Why a centralized Microsub server might be a good idea
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Even though we have a lot of trouble with SPOA when @aaronpk breaks something accidentally, I think a centralized Microsub server could do some stuff that could be tricky to accomplish without it.
Centralized feed fetching
If one server fetches and sorts feeds for several people, we get a reduction of bandwidth for popular websites, which may be important in IndieWeb because some people like me host their sites on a low-power machines such as a Raspberry Pi.
Also we get some degree of anonymization for public feeds because feed is fetched only once without revealing the IP address of a person reading it - only the Microsub service owner’s IP is revealed.
A Microsub server hosting several people’s feeds would be able to match categories that people are reading often and recommend blogs that post often with the same categories.
This one could be done with an external service too. It would also have the advantage of being able to work across Microsub servers, but may be not integrated so well.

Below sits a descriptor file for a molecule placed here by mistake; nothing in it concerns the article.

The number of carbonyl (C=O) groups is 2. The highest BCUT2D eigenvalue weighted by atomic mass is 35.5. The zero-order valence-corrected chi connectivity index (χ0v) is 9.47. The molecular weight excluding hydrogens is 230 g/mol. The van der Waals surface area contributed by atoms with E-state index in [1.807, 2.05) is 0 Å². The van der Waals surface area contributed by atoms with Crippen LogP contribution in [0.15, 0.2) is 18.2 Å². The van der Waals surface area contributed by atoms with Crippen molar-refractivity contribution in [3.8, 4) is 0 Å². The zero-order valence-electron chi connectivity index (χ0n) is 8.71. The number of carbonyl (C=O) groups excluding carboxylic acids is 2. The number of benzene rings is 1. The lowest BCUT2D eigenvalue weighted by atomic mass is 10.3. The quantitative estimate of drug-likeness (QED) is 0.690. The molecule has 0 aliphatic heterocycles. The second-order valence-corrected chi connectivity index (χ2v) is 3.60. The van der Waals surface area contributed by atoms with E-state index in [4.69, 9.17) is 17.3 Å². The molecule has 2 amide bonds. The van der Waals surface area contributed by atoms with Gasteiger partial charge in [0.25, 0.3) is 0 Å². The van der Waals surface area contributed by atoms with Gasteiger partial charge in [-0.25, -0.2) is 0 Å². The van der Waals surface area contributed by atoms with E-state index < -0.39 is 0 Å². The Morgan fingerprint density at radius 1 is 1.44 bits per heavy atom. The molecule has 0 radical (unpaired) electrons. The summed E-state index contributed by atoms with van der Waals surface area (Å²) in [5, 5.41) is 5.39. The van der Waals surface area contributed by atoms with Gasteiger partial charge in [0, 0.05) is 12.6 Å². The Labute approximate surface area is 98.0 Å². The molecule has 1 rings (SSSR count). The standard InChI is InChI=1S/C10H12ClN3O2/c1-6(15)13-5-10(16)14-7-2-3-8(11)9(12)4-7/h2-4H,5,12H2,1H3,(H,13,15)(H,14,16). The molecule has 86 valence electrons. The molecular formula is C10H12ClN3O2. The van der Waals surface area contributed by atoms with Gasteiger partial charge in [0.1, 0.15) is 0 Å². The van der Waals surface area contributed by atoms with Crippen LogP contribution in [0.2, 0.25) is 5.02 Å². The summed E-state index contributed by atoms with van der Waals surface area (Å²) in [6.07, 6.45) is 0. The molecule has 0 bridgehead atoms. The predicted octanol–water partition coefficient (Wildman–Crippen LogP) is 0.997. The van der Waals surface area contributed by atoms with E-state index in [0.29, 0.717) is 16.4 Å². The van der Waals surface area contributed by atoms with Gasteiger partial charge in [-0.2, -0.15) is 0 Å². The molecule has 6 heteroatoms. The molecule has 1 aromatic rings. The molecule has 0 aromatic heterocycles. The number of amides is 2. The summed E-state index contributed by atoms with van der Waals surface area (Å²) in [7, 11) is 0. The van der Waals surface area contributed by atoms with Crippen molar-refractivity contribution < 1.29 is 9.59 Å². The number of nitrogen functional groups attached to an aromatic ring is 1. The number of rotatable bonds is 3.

The workflow I’ve envisioned requires a Microsub client that could subscribe you to a person by clicking on a button near their author card: 1. The user goes to a special “recommended” feed 2. The server gives them a preassembled feed of posts matching following criteria: author isn’t in any other feeds and the post tags are similar to tags appearing on the user’s feeds. 3. The user reads the feed and if they’re interested in a person, they click on their h-card and the reader prompts them to subscribe to this person.
A variation on the previous one: the user could subscribe to a category instead of a URL, and the server would be able to construct a feed of all posts it knows of with the same category.
This one, though, could also be replicated by syndication and external feed services.